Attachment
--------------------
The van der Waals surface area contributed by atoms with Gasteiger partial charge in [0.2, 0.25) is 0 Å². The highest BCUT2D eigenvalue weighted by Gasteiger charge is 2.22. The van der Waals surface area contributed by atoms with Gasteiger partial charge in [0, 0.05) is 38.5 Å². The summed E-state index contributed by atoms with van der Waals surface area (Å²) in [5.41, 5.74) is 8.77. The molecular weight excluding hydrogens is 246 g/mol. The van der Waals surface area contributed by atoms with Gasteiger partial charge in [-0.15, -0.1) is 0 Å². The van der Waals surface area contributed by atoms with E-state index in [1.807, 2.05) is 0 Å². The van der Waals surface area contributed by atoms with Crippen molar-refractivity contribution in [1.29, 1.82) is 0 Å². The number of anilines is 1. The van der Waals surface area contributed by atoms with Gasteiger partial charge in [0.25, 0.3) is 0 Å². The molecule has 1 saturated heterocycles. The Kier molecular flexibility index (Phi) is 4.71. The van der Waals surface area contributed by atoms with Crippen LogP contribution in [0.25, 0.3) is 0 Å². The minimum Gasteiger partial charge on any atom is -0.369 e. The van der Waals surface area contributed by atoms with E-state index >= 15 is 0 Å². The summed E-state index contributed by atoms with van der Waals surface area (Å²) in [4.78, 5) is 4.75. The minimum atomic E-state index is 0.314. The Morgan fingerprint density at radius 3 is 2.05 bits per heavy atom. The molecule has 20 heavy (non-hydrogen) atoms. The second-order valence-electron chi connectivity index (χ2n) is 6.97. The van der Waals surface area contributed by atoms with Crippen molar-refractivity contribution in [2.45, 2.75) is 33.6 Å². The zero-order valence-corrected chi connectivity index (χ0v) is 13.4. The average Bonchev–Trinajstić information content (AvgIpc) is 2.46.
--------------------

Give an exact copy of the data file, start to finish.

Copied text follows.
The van der Waals surface area contributed by atoms with Gasteiger partial charge in [0.2, 0.25) is 0 Å². The highest BCUT2D eigenvalue weighted by Gasteiger charge is 2.22. The van der Waals surface area contributed by atoms with Gasteiger partial charge in [0, 0.05) is 38.5 Å². The summed E-state index contributed by atoms with van der Waals surface area (Å²) in [5.41, 5.74) is 8.77. The molecular weight excluding hydrogens is 246 g/mol. The van der Waals surface area contributed by atoms with Gasteiger partial charge in [-0.15, -0.1) is 0 Å². The van der Waals surface area contributed by atoms with E-state index in [1.807, 2.05) is 0 Å². The van der Waals surface area contributed by atoms with Crippen molar-refractivity contribution in [1.29, 1.82) is 0 Å². The number of anilines is 1. The van der Waals surface area contributed by atoms with Gasteiger partial charge in [0.25, 0.3) is 0 Å². The molecule has 1 saturated heterocycles. The Kier molecular flexibility index (Phi) is 4.71. The van der Waals surface area contributed by atoms with Crippen LogP contribution in [0.25, 0.3) is 0 Å². The minimum Gasteiger partial charge on any atom is -0.369 e. The van der Waals surface area contributed by atoms with E-state index >= 15 is 0 Å². The summed E-state index contributed by atoms with van der Waals surface area (Å²) in [4.78, 5) is 4.75. The minimum atomic E-state index is 0.314. The Morgan fingerprint density at radius 3 is 2.05 bits per heavy atom. The molecule has 20 heavy (non-hydrogen) atoms. The second-order valence-electron chi connectivity index (χ2n) is 6.97. The van der Waals surface area contributed by atoms with Crippen molar-refractivity contribution in [2.45, 2.75) is 33.6 Å². The zero-order valence-corrected chi connectivity index (χ0v) is 13.4. The average Bonchev–Trinajstić information content (AvgIpc) is 2.46.